Physician-led healthcare systems are consistently linked to better healthcare quality, efficiency and outcomes.
You wouldn’t hire your car mechanic to handle a plumbing problem. And your roofer probably isn’t the best resource to update your home’s electrical system. Following a similar train of thought, one would assume that hospitals would be best led by physicians and clinicians—rather than managers with a business or administrative background.
Despite the logic, healthcare systems traditionally put professional administrators at the helm, with medical staff looking after patients and management taking care of business. This has to change. Only the physician knows how the patient’s healthcare should flow, what’s best for the patient and why it’s actually good business to always put the patient before profit. That’s why we need physicians to pursue leadership roles in our hospitals. We need more physician executives—CEOs, CMOs and CFOs.
Physician Leadership Produces Better Performance
A recent study, published in Health Care Management Review tested the traditional viewpoint of administrators as healthcare organization leaders and reinforced the value of physician leaders. The study’s aim was to determine if hospital systems led by physicians were associated with better U.S. News and World Report (USNWR) quality ratings, financial performance and operating efficiency as compared with those led by non-physician leaders. The conclusion suggests the answer is yes: “Large hospital systems led by physicians in 2015 received higher USNWR ratings and bed usage rates than did hospitals led by non-physicians, with no differences in financial performance … [P]hysician leaders may possess skills, qualities or management approaches that positively affect hospital quality and the value of care delivered.”
The study’s deduction carries over into USNWR’s 2019–2020 results. The five top-ranked hospitals—Mayo Clinic, Massachusetts General Hospital, Johns Hopkins Hospital, Cleveland Clinic, and New York-Presbyterian Hospital-Columbia and Cornell—all have physician CEOs and/or presidents. It’s strong evidence that physician-led hospitals rise to the top. So why isn’t everyone following the leaders? More importantly, why does physician leadership matter?
Physician Leaders Understand Healthcare Goals
The American Medical Association (AMA) has also noted the advantages of a physician-led, team-based care team, explaining it can provide a better patient experience, better population health, lower overall costs and improved professional satisfaction. And beyond their support, the AMA says, “patients also support physician-led team-based care. A 2012 survey found that patients overwhelmingly want a coordinated approach to healthcare, with a physician leading the healthcare team.”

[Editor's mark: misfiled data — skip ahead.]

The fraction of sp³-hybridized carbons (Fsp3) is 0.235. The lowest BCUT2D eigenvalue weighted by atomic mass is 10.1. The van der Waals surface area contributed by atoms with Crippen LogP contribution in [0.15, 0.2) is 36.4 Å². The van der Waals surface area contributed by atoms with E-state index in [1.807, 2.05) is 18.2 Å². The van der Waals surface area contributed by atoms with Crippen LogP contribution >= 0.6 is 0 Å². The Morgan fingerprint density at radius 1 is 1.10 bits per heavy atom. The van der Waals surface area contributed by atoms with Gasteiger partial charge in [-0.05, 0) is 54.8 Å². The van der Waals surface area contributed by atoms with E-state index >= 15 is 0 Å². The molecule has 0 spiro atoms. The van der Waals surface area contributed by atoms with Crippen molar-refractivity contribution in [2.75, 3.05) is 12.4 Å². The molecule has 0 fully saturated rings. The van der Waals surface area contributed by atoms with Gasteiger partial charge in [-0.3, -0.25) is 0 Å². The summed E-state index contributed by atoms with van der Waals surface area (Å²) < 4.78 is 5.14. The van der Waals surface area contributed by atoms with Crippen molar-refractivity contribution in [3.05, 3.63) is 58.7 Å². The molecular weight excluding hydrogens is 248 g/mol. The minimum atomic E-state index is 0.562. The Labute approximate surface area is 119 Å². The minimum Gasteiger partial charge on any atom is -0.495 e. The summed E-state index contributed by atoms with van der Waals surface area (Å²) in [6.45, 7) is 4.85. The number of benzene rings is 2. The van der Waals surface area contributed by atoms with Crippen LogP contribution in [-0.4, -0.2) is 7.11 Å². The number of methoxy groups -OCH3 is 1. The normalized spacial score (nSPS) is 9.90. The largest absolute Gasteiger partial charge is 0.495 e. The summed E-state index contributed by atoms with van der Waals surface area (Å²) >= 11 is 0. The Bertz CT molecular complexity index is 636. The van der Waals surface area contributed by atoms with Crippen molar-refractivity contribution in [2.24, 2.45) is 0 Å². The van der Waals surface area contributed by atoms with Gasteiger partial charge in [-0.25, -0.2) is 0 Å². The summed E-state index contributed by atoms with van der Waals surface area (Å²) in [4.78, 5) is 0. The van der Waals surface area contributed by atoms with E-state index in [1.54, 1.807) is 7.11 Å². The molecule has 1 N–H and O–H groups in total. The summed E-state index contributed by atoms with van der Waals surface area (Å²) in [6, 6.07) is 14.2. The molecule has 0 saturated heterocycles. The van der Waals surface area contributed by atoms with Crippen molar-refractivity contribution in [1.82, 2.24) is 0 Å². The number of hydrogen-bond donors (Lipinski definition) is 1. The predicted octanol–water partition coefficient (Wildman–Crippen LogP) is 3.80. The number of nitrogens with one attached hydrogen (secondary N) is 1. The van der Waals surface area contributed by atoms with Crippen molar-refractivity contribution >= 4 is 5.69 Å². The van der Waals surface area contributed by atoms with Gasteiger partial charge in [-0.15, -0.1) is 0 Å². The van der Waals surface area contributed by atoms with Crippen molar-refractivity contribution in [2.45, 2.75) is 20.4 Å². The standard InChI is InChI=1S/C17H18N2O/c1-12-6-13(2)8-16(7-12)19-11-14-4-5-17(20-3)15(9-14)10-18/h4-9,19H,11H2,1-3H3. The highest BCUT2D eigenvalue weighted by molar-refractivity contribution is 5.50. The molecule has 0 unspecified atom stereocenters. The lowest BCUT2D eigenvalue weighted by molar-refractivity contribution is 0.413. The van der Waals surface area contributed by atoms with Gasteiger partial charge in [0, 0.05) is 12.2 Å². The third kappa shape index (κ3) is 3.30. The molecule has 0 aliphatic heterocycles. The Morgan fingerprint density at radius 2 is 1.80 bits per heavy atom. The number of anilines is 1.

The thorn in this statement is that it’s difficult to build a physician-led team without a physician-led C-suite. With a business administrator leading a hospital, it feels like someone is trying to sell you tea but has no idea how to make tea. They’re schooled to put profit first. But it doesn’t have to be that way. Money follows when doctors and nurses are free to perform quality work. Patients are happy, they receive the best care and the hospital prospers.
Physician Leaders Are Better Equipped to Control Physician Burnout
A 2018 Survey of America’s Physicians, conducted by Merritt Hawkins, painted a grim picture in terms of physician burnout. It found that 78% of physicians “sometimes, often or always experience feelings of burnout,” and 80% of physicians feel they “are at full capacity or are overextended.”
The cause for physician burnout is complicated, but a major contributor is a hospital administration with an MBA and no MD. C-suite physicians understand how far you can stretch another physician before care becomes rote and impersonal. And as physician burnout increases, an “us vs. them” mentality can evolve. In a physician-led hospital, however, everyone is on the same team. Everyone talks to each other. It’s a far more collaborative environment, which greatly benefits the patient. It’s also a warmer, collegial culture, which benefits everyone.
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